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Tapping rails with lasers finds hidden cracks

Trains move about 42 percent of U.S. coal, chemicals, minerals, food and other goods, but our aging rails are developing hard-to-detect internal cracks that often break under the weight of passing trains. The resulting derailments cause injuries, deaths, equipment and payload damage, and spills of toxic cargo. A team of structural engineers led by professor Francesco Lanza di Scalea has developed an ultrasonic defect-detection technique that is better able than currently used technology to find cracks before they break.

Lanza di Scalea's team described in the Aug. 22, 2006 issue of the Journal of Sound and Vibrationa technique that uses laser beam pulses to gently "tap" on steel rails every few inches. Each tap sends ultrasonic waves traveling 1,800 meters per second along the steel rails. Strategically placed microphones on the underside of a moving test vehicle detect telltale reductions in the strength of those signals to pinpoint defects.

Rails that fail account for about one-fourth of the 1,000 annual track-caused train derailments in the U.S., according to the Federal Railroad Administration, the agency charged with enforcing rail safety regulations. Track-related damage from derailments and other incidents doubled from $55 million in 1993 to $111 million in 2000. Longer trains pulling heavier cars at higher speeds create the potential for even greater losses.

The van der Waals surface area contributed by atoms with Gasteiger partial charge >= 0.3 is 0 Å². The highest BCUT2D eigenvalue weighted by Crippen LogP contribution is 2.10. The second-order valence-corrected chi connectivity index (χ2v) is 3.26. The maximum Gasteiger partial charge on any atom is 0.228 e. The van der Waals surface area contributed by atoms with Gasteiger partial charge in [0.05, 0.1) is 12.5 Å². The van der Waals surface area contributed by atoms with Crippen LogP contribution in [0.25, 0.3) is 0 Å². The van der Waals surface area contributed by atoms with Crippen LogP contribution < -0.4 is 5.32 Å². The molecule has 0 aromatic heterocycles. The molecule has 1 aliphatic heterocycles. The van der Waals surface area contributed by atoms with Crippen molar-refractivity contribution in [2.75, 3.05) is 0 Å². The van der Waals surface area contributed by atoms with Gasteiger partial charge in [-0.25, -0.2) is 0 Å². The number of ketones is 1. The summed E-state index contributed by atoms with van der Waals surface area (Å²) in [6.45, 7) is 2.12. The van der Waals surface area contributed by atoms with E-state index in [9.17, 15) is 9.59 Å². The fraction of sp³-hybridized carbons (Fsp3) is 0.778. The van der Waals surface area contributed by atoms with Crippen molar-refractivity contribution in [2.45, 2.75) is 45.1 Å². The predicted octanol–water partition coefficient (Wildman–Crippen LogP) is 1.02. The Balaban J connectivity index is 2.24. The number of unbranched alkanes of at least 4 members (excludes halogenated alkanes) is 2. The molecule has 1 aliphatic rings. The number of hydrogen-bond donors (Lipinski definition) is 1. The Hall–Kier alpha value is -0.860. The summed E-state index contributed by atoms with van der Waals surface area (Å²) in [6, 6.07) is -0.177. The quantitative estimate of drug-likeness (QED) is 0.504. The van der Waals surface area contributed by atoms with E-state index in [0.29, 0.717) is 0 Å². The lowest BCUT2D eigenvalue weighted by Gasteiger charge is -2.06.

Currently used technologies rely on wheels or sleds that travel at roughly 30 mph while sending ultrasonic pulses downward into the track. Cracks, including superficial surface cracks, reflect the pulses and deeper cracks can be missed.

"Some of the worst derailments in this country have occurred on tracks recently inspected by the current generation of technology, which often doesn't detect interior cracks," said Lanza di Scalea. "Our technique has the potential to offer greater defect detection reliability."

Surface cracking does not interfere with the UCSD technology. "The ultrasonic sound we use doesn't come from the top of the rail, but instead travels along the rail," said Lanza di Scalea.

Structural engineering professor Francesco Lanza di Scalea hopes his pulsed-laser technique will more reliably uncover internal rail cracks.
Structural engineering professor Francesco Lanza di Scalea hopes his pulsed-laser technique will more reliably uncover internal rail cracks.
Lanza di Scalea's team in March 2006 successfully detected internal defects and surface cuts with a prototype vehicle at a test track in Gettysburg, PA.
Lanza di Scalea's team in March 2006 successfully detected internal defects and surface cuts with a prototype vehicle at a test track in Gettysburg, PA.